In your innocence you may decide to take a bunch of traveller's checks in the touching belief that restaurants and merchants will take them. Sure, about 50% of the time but no more than that. Go to the ATM near the St. Francis grocery store to get pesos instead. It costs $1.50 per visit but that way you avoid having too much cash on you at any given time. I wouldn't recommend trying to use your credit card, again, that works about 50% of the time or less. They really prefer pesos or u.s. dollars.
I wish we had gotten more pesos or cash, it would have spared me the comic but hair-raising experience of trying to cash a traveller's check by buying a small souvenir near our restaurant so we could pay our half of dinner (nice place but they don't take traveller's checks or credit cards). Picture a gringo lady with long blonde hair speaking extremely limited spanish to shopkeepers who are desparate to make up for a dissappointing day of sales . While you may not be such a soft target, trust me, you might still regret it. Not that I won't always treasure my authentic mexican calendar bracelet with turquoise.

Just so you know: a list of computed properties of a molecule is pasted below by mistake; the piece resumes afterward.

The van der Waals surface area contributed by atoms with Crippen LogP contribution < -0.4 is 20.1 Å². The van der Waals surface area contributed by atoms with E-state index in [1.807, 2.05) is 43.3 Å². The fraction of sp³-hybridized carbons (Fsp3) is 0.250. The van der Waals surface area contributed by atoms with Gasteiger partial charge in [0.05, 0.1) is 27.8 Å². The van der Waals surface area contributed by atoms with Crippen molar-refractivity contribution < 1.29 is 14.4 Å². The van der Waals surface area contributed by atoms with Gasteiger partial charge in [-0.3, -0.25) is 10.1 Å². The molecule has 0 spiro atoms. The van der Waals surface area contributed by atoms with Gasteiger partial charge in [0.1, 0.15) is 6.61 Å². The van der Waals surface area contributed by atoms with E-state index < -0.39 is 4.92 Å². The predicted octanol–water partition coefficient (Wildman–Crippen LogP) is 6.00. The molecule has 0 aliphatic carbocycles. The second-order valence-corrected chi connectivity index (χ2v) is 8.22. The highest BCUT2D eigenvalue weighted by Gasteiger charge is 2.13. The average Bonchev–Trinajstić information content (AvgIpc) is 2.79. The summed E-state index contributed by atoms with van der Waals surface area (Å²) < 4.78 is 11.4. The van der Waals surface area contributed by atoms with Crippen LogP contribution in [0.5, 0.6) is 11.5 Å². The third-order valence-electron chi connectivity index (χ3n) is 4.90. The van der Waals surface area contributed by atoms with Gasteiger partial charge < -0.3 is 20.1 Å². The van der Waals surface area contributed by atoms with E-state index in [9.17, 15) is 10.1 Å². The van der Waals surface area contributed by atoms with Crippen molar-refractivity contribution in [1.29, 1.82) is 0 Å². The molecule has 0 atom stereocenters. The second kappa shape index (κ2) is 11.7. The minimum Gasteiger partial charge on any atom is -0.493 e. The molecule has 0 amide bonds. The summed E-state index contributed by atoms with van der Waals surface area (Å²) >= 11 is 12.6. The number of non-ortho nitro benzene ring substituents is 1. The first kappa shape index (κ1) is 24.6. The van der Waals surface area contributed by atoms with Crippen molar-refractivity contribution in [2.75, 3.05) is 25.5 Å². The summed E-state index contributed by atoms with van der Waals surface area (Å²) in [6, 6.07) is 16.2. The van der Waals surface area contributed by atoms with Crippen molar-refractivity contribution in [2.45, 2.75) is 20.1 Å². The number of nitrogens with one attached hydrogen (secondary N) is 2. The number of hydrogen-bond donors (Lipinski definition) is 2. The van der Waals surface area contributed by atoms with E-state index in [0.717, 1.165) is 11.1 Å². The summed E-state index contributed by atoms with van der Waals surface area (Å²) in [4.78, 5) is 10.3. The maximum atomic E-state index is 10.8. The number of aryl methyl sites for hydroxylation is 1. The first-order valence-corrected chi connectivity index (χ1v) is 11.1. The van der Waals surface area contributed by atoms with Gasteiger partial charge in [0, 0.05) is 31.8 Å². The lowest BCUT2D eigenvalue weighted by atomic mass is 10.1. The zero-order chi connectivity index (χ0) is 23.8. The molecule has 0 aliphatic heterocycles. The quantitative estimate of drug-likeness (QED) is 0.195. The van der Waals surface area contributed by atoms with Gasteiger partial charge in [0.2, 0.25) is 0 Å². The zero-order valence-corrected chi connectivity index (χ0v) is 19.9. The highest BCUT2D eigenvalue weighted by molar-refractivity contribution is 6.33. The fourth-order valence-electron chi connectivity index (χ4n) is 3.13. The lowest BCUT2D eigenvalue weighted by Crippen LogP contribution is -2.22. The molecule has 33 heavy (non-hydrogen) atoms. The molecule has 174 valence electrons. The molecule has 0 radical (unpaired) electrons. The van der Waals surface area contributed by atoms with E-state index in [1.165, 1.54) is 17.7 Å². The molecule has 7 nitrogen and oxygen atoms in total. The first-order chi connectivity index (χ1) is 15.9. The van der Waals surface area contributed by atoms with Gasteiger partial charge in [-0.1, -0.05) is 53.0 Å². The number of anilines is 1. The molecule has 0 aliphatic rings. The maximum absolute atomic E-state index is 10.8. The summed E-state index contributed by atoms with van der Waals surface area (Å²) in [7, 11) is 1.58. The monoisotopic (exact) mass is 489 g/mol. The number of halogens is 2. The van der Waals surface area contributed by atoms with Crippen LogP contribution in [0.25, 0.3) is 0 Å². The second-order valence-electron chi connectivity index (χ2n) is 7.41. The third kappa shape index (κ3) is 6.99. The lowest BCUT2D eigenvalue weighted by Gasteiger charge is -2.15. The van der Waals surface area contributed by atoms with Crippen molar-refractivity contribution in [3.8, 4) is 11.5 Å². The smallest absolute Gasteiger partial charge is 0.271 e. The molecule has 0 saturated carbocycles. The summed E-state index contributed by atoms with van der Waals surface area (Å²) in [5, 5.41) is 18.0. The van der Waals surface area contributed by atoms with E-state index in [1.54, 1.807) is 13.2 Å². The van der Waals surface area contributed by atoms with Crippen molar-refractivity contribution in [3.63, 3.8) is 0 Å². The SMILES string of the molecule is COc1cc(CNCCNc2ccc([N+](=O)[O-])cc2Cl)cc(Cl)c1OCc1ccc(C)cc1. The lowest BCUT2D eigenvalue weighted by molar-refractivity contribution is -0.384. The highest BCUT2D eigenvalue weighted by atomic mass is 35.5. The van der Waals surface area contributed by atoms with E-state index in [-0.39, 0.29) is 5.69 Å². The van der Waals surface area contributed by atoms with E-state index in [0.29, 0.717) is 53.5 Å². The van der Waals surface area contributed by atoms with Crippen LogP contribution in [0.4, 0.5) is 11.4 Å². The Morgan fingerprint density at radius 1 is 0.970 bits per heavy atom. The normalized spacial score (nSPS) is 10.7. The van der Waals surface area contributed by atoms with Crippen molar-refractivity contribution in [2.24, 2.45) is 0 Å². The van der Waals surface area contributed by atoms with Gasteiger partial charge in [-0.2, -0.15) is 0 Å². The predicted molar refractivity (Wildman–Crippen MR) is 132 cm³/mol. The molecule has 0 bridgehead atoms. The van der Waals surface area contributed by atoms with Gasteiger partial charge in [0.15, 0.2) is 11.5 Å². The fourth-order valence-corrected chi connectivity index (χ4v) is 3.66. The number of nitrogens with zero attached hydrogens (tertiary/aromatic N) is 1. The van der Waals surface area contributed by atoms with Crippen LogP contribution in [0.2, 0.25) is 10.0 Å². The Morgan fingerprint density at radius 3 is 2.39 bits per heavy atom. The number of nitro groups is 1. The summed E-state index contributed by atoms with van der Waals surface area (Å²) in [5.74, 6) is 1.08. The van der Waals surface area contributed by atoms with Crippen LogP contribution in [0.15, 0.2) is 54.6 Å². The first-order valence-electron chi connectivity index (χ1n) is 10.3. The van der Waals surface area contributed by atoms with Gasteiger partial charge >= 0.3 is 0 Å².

p.s. Tulum is not inexpensive, you will need more pesos or us. dollars then you thought...
We stayed at two Cabanas in Tulum. I made both sets of reservations by email and did deposits. One worked out fine, that was Hotel Dos Ceibas. The other was more expensive than planned, that is Eco Hemingway. Both are very nice Cabanas, beautiful places with nice staff and lovely artistic touches. However, I thought i had nailed down the cost of the room, including taxes, and all other charges before making the arrangements. I think what went wrong with Eco Hemingway was that one of the staff there told me breakfast was included when we arrived. The bill was over a $100 USD more than I had been promised when we checked out. At the time, we needed to get to the airport so we paid rather than risk problems that would affect our flight. However, we sought explanations by email and were told it was the food and water. We only had breakfast and the water bottles provided in the room. The strange thing is that Hotel Dos Ceibas told us when we arrived that the breakfast cost and the price was clear, likewise the water so even though it was more than the original reservation, we had no resentment since we had the option of eating or getting water elsewhere.